Okhissa land purchase enters first phase
A six-month clock is ticking for a regional economic development group’s plan to purchase and develop national forest land around Okhissa Lake in Franklin County.
With President Donald Trump’s signature of the new farm bill Thursday, the McComb-based Scenic Rivers Development Alliance has 180 days to submit a letter of request for conveyance to the U.S. Secretary of Agriculture stating its intent to purchase 150 acres of Homochitto National Forest land on the lake’s northwest corner, with the long-range goal of developing a hotel and conference center to attract overnight visitors to Southwest Mississippi. Upon receipt of the request, the agriculture secretary will determine if selling the property is in the public interest and, if so, convey the land to Scenic Rivers for fair-market value.
Joseph Parker, executive director of the alliance, said the group would have more time to finalize its development plan after the notice to purchase the property is submitted.
“There’s a lot of ‘ifs’ out there right now on this project,” he said. “We’re working on some preliminary stuff right now, but we need a feasibility study to give us some information to go out and present to investors.”
Parker said Scenic Rivers will seek a “Yellow Book” appraisal on the national forest land, an evaluation done to uniform standards for transactions involving the federal government. The appraisal will give the group the value of the land — a 2015 study by the Federal Housing Finance Agency estimated the value of public land in Mississippi at $5,565 per acre.
If those numbers are still good, the alliance will need almost $835,000 just for the land.
“We have applied for a grant with the USDA to complete our feasibility study, and we hope to hear something back by early spring. Then, we’ll go out and talk to investors and start looking for funds to develop the lodge and conference center, with our feasibility study to show our business model,” Parker said. “The study will be the foundation of how we come up with a figure for how many rooms we’ll need, what size conference center, what amenities will be required. We’ve been talking to people along the way, and we’ve had some interest in this project.”
Parker said a project cost won’t be available until after the feasibility study is complete, but the alliance has had estimates the development could cost between $25 and $50 million.
Scenic Rivers is a regional alliance among the boards of supervisors of Amite, Franklin, Pike and Walthall counties, as well as the City of McComb, the Pike County Economic Development District and the Wilkinson County Industrial Development Authority. The Legislature formed the alliance int a quasi state agency in 2018.
The group was first formed to assist with outdoor-based economic development. It took over management of the Bogue Chitto Water Park, given to Pike County upon the closure of the Pearl River Basin Development District, which ran out of funding and shut down July 1.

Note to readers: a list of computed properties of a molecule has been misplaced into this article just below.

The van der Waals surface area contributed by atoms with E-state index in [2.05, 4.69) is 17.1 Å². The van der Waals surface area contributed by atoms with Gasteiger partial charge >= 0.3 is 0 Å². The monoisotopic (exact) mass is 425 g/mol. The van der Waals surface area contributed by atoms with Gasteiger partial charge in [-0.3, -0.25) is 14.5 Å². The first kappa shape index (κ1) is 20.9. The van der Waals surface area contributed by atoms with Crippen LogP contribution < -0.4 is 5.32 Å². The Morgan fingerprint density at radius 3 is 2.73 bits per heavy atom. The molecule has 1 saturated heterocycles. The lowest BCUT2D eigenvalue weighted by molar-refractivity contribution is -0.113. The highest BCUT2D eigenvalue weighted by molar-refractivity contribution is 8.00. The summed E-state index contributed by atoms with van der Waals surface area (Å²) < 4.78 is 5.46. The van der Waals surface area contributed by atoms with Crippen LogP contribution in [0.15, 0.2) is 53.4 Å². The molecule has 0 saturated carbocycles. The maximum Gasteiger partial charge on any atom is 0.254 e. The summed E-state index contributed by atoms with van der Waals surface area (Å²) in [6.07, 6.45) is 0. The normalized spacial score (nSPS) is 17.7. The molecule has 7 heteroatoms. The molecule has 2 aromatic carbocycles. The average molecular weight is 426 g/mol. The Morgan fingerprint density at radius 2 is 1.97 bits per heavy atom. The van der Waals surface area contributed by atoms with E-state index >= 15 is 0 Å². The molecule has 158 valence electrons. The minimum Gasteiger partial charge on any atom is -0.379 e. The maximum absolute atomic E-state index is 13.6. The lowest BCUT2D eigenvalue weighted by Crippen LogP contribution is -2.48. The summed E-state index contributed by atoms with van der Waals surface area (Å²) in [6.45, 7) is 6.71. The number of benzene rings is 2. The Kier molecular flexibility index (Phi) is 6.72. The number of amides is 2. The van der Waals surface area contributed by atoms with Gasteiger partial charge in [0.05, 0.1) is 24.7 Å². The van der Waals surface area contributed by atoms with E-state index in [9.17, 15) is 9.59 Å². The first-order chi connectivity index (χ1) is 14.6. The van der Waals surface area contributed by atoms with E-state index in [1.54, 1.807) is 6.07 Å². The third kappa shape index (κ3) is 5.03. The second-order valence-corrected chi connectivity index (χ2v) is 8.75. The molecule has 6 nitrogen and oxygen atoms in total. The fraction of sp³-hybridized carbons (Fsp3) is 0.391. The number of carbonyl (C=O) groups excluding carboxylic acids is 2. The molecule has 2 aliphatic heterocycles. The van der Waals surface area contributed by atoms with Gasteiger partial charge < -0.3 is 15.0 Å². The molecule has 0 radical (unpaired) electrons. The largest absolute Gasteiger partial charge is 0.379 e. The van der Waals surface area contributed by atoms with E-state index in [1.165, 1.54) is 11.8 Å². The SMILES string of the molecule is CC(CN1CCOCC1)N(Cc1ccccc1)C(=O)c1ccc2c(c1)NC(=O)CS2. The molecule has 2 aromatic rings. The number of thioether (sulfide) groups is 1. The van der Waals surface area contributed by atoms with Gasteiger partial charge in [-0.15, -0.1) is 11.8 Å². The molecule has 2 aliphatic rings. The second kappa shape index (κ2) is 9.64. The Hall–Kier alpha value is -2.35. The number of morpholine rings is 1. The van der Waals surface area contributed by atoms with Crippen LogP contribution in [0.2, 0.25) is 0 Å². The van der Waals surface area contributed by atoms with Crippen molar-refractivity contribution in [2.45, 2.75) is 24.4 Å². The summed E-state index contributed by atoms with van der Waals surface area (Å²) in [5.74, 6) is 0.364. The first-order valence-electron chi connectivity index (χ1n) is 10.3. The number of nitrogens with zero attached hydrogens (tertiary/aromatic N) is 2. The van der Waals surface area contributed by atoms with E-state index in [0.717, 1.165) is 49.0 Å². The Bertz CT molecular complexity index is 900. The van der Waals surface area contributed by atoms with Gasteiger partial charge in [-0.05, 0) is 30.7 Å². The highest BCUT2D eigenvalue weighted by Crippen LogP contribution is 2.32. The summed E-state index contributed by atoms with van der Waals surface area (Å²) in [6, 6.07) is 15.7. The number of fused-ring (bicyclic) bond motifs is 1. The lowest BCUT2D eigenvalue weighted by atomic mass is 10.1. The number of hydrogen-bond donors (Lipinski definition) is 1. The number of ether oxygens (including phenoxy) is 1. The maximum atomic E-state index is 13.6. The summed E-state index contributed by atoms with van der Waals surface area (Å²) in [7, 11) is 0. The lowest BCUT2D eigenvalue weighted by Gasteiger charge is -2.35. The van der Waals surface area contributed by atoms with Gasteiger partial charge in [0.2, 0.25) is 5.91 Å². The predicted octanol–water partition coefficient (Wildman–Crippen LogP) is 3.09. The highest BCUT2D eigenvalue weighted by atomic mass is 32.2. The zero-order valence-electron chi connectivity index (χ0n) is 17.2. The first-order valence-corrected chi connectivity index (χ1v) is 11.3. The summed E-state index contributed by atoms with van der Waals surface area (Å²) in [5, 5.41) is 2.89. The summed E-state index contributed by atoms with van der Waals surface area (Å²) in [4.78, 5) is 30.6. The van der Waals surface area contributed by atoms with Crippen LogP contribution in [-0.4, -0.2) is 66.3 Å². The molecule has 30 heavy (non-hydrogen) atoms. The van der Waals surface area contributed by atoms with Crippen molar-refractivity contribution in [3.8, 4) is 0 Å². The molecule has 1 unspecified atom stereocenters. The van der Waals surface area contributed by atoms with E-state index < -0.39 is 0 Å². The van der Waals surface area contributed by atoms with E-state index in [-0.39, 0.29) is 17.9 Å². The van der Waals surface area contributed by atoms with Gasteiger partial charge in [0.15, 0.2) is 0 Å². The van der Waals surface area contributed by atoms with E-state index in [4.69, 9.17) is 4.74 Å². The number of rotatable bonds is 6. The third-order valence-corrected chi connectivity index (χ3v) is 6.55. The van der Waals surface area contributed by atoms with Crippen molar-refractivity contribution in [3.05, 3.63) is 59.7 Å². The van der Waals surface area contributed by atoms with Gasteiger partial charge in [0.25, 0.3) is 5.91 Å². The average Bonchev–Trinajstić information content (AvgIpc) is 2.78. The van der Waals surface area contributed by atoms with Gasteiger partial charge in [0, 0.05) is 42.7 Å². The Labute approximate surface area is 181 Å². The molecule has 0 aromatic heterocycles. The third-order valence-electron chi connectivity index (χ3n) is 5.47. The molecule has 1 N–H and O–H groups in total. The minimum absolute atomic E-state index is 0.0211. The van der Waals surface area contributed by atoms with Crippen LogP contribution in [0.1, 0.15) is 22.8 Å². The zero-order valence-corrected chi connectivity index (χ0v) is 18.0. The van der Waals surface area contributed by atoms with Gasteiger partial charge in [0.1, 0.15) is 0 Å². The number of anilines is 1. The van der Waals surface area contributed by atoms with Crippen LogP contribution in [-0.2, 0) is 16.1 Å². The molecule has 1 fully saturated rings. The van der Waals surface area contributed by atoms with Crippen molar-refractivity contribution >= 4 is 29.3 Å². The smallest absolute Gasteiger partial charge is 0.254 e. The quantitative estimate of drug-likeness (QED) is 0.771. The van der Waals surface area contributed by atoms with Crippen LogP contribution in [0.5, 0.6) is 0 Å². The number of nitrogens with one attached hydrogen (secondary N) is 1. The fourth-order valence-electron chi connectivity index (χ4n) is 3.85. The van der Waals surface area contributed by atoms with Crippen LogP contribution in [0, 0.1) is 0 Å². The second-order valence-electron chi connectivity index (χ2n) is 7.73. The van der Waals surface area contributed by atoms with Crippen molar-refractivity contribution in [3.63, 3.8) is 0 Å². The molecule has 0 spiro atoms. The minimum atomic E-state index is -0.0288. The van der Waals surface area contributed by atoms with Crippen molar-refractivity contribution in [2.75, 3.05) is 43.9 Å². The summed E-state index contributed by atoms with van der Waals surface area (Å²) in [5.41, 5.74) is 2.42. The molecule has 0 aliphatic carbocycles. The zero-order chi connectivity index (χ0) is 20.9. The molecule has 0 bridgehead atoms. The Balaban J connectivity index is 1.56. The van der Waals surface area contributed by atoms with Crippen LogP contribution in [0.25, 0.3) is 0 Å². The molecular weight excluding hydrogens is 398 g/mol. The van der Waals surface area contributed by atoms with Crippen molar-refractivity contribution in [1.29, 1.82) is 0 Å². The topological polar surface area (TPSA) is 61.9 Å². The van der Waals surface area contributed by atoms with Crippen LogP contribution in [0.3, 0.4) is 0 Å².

The plan to pursue development around Okhissa Lake is as old as the body of water itself, a 1,075-acre fishing lake with 39 miles of shoreline, boat ramps, restrooms and parking areas that opened in 2007 and draws an estimated 10,000 visitors per year, according to the National Forest Service.
Proponents of the development plan say the forest service was supposed to continue building attractions around the lake, but the service says its efforts to do so were met with little interest from developers.
U.S. Sen. Cindy Hyde-Smith amended the farm bill earlier this year to allow the land sale and give the alliance a shot at improving the lake’s regional draw.
“I’m very excited that after many years of delay, we have a solution to allow economic development to occur at Lake Okhissa,” Hyde-Smith said in July. “Using the lake as a tool to draw jobs and tourists to Southwest Mississippi was a primary goal for building the lake. It’s time that goal be met. The past decade has shown us that Lake Okhissa is great for fishing and boating, but it only offers visitors a few basic amenities. These are not enough to capitalize on the full potential of the lake, which if successful, can create jobs and generate economic activity. I believe we’re at a point where local leaders, the State of Mississippi, and the Forest Service can all agree on a path forward.”
Privatizing public lands is an issue of much debate in the western U.S., where the federal government owns giant tracts of land that span across the desert and mountains. Forty-six percent of the 11 traditionally western states are owned by the government, and in recent years Republicans have begun efforts to transfer land back to state ownership.
Ranchers, developers and mineral producers tend to support the federal government divesting federal lands, while outdoorsmen lobby for the land’s protection. States have a track record of selling off public lands to private developers — earlier this month, Utah auctioned off 154,000 acres for oil and gas drilling.
The new farm bill is an $867 billion package that provides aid to U.S. farmers but rejects Republican-sought cuts to federal food stamp programs. The Trump administration announced Thursday is would seek to tighten work requirements for food stamp beneficiaries.
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